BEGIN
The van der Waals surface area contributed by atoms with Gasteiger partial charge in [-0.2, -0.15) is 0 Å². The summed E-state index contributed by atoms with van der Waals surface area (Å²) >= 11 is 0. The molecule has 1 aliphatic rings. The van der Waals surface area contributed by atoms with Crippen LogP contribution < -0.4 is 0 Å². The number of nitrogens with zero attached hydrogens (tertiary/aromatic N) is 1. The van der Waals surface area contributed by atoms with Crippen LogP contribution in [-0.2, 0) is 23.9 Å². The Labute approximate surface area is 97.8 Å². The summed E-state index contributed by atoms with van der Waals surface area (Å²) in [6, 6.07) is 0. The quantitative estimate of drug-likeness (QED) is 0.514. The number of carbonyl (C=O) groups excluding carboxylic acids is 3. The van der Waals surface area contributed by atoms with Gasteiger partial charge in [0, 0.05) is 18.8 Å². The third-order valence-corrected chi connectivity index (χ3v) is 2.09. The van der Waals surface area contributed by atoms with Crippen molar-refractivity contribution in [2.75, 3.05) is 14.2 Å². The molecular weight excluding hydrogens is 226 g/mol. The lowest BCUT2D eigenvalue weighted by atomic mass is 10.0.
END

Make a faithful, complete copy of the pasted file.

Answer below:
The van der Waals surface area contributed by atoms with Gasteiger partial charge in [-0.2, -0.15) is 0 Å². The summed E-state index contributed by atoms with van der Waals surface area (Å²) >= 11 is 0. The molecule has 1 aliphatic rings. The van der Waals surface area contributed by atoms with Crippen LogP contribution < -0.4 is 0 Å². The number of nitrogens with zero attached hydrogens (tertiary/aromatic N) is 1. The van der Waals surface area contributed by atoms with Crippen LogP contribution in [-0.2, 0) is 23.9 Å². The Labute approximate surface area is 97.8 Å². The summed E-state index contributed by atoms with van der Waals surface area (Å²) in [6, 6.07) is 0. The quantitative estimate of drug-likeness (QED) is 0.514. The number of carbonyl (C=O) groups excluding carboxylic acids is 3. The van der Waals surface area contributed by atoms with Gasteiger partial charge in [0, 0.05) is 18.8 Å². The third-order valence-corrected chi connectivity index (χ3v) is 2.09. The van der Waals surface area contributed by atoms with Crippen molar-refractivity contribution in [2.75, 3.05) is 14.2 Å². The molecular weight excluding hydrogens is 226 g/mol. The lowest BCUT2D eigenvalue weighted by atomic mass is 10.0.